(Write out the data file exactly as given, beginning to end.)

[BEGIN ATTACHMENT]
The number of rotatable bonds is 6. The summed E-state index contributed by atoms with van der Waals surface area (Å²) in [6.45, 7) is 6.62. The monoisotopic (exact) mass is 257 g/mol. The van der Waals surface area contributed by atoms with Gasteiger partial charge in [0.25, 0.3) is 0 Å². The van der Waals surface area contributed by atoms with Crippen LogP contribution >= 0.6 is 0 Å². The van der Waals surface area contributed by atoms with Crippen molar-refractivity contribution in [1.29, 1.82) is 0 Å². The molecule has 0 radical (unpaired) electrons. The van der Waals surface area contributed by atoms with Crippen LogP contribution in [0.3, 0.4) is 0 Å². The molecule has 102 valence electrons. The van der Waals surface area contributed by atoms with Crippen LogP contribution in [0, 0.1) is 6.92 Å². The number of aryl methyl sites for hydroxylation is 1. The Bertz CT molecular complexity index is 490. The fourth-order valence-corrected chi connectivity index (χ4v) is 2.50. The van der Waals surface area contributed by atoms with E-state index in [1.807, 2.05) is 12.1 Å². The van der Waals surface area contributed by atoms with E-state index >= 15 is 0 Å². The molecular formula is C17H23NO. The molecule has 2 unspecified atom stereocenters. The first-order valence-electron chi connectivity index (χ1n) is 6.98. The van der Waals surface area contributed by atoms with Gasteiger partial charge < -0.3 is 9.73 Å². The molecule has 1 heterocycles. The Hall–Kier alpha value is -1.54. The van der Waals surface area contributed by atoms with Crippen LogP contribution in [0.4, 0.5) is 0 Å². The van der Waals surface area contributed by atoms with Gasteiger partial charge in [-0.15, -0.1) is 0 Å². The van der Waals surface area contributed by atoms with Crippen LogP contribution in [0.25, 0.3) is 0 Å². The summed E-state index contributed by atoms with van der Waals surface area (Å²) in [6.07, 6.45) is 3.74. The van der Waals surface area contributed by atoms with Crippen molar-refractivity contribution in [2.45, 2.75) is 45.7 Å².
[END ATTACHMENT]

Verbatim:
The number of rotatable bonds is 6. The summed E-state index contributed by atoms with van der Waals surface area (Å²) in [6.45, 7) is 6.62. The monoisotopic (exact) mass is 257 g/mol. The van der Waals surface area contributed by atoms with Gasteiger partial charge in [0.25, 0.3) is 0 Å². The van der Waals surface area contributed by atoms with Crippen LogP contribution >= 0.6 is 0 Å². The van der Waals surface area contributed by atoms with Crippen molar-refractivity contribution in [1.29, 1.82) is 0 Å². The molecule has 0 radical (unpaired) electrons. The van der Waals surface area contributed by atoms with Crippen LogP contribution in [0.3, 0.4) is 0 Å². The molecule has 102 valence electrons. The van der Waals surface area contributed by atoms with Crippen LogP contribution in [0, 0.1) is 6.92 Å². The number of aryl methyl sites for hydroxylation is 1. The Bertz CT molecular complexity index is 490. The fourth-order valence-corrected chi connectivity index (χ4v) is 2.50. The van der Waals surface area contributed by atoms with E-state index in [1.807, 2.05) is 12.1 Å². The van der Waals surface area contributed by atoms with E-state index >= 15 is 0 Å². The molecular formula is C17H23NO. The molecule has 2 unspecified atom stereocenters. The first-order valence-electron chi connectivity index (χ1n) is 6.98. The van der Waals surface area contributed by atoms with Gasteiger partial charge < -0.3 is 9.73 Å². The molecule has 1 heterocycles. The Hall–Kier alpha value is -1.54. The van der Waals surface area contributed by atoms with Crippen LogP contribution in [0.4, 0.5) is 0 Å². The van der Waals surface area contributed by atoms with Gasteiger partial charge in [-0.15, -0.1) is 0 Å². The van der Waals surface area contributed by atoms with Crippen LogP contribution in [0.25, 0.3) is 0 Å². The summed E-state index contributed by atoms with van der Waals surface area (Å²) in [6.07, 6.45) is 3.74. The van der Waals surface area contributed by atoms with Crippen molar-refractivity contribution in [2.45, 2.75) is 45.7 Å².